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Does anyone know an email service that doesn't require the SSL or TLS authentication to send mails throught smtp?

Edit: I don't know almost anythings about smtpm servers; the PC of my customer is really ancient and I cant install anything on it.

My hoster said that we can turn of for that domain the ssl auth for the IP auth, and should work, but obviously my customer doesn't have a static IP address for his connection.

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Out of curiosity, why do you want that? –  grawity Sep 22 '09 at 13:21
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Becose a costumer of mine have a software (old...) that doesnt allow the ssl auth. The main email service is hosted by google apps, but it require ssl. We tried to create another email account on our server (using plesk), but still require it. –  Strae Sep 22 '09 at 13:35
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@grawit: There's also other reasons. Some devices have the ability to send mail, like cameras or even a voice recorder I once owned. More often than not, they do not provide SSL ot TLS support. There may also be the need if you are creating certain web services on your website and wish to quickly send emails to the webmaster (that's you) when users fill in a form or to provide data on website usage. –  A Dwarf Sep 22 '09 at 14:38
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@DaNiel, I see your edit. But the answers remain. Try your customer ISP smtp server. You should obtain this information for the ISP itself. –  A Dwarf Sep 22 '09 at 15:28
    
@Strae Were you trying to setup email settings for LabTech? I'm stuck at the same point in that case. –  pulsarjune Mar 25 at 8:19
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3 Answers 3

up vote 2 down vote accepted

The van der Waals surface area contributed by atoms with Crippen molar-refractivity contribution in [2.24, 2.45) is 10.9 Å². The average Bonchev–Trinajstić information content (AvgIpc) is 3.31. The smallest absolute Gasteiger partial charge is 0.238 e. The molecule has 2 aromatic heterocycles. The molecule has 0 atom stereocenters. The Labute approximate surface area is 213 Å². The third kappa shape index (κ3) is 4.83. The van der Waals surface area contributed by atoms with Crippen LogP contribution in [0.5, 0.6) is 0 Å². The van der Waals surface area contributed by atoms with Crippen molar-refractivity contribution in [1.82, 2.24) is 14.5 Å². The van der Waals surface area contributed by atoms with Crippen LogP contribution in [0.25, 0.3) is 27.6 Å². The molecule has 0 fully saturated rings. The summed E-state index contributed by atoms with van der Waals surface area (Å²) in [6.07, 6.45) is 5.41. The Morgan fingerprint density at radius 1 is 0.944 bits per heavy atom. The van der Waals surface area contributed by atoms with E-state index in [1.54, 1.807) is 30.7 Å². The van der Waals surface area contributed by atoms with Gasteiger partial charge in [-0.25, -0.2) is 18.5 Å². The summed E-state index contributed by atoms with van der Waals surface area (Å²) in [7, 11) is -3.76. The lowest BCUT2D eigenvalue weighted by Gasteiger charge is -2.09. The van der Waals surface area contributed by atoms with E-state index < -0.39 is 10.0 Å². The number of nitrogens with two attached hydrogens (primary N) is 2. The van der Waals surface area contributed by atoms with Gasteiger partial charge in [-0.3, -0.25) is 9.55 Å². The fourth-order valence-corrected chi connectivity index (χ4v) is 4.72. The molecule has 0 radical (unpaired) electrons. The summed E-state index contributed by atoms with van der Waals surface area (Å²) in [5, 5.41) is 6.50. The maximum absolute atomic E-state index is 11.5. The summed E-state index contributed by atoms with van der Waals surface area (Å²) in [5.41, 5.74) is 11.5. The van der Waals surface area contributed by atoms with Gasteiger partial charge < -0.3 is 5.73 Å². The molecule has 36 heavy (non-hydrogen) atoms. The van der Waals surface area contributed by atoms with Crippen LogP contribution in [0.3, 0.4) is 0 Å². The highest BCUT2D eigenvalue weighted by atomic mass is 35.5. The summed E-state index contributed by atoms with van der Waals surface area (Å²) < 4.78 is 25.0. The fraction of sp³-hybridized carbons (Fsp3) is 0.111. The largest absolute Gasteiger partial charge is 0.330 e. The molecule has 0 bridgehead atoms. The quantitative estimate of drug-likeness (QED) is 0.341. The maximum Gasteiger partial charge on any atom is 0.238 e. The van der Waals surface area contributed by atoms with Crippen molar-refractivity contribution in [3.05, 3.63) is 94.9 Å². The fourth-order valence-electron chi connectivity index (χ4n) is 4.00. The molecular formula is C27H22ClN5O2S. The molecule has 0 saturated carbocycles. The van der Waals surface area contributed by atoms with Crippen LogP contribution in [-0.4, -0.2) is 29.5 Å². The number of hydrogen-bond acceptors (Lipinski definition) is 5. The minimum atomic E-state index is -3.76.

Providing authentication details does not necessarily imply using encryption such as SSL.

So, if one cannot use the internet provider's SMTP server like A Dwarf suggested (which would actually do authentication based on the connection details, instead of login credentials), then entering some username and password without explicitely using SSL might still work very well.

(Note that a few SMTP servers only support username/password authentication when connecting through some specific port, like 587 aka Submission Identification Port, or even only on a specific domain like authsmtp.example.com. SSL by default uses port 465, regardless of any authentication.)

Some providers also support authentication using POP before SMTP.

Though you claim you cannot install anything: if you could install DeleGate then it might be configured as a SMTP to SMTPS gateway (a bit like the question Force web address to go through https here on Super User)... So, if all else fails: what OS are you on?

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+1. Good answer Arjan. Do click those links DaNiel. This is the way to go if my suggestion fails. I'd say Arjan nails it better than I did. –  A Dwarf Sep 22 '09 at 14:42
    
... if one cannot use the internet provider's SMTP server! –  Arjan Sep 22 '09 at 15:00
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Most of the SMTP servers require SSL authen­ti­ca­tion.

Few Web­sites like the two listed below pro­vide you an option to dis­able SLL authen­ti­ca­tion. These sites allow you to use them as SMTP servers that does not require SSL authentication

To use them as a SMTP

  • Sign up for an account on the website

  • Note down the User name and Pass­word for the account

SMTP Server Set­tings for Lavabit.com

SMTP Server Address : lavabit.com User name : xyz Pass­word : *

SMTP Server Set­tings for Inmail24.com

SMTP Server Address : (smtp/pop3).inmail24.com User name : xyz@inmail24.com Password : *

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Struggled to send mail from my embedded linux which has no ssl support, and then tried your suggestion - lavabit.com, worked like a charm. Thank you! –  pavel_kazlou Nov 8 '12 at 23:20
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Your ISP's SMTP (and even POP3) servers most probably doesn't require SSL or TLS encryption. Configure your device to those addresses and give it a shot.

Otherwise if this is being done on your computer you can also set your own SMTP server for mail forwarding. Programs like Free SMTP Server or PHP SMTP Server will allow you to do just that.

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Shouldnt an email sent by those software being seen as spam, becose of the sender's ip? –  Strae Sep 22 '09 at 13:39
    
@DaNieL: only if that service is on a blacklist like (see emailstuff.org/bl), or if the sender's domain has SPF records defined (see openspf.org/Introduction) –  Arjan Sep 22 '09 at 14:02
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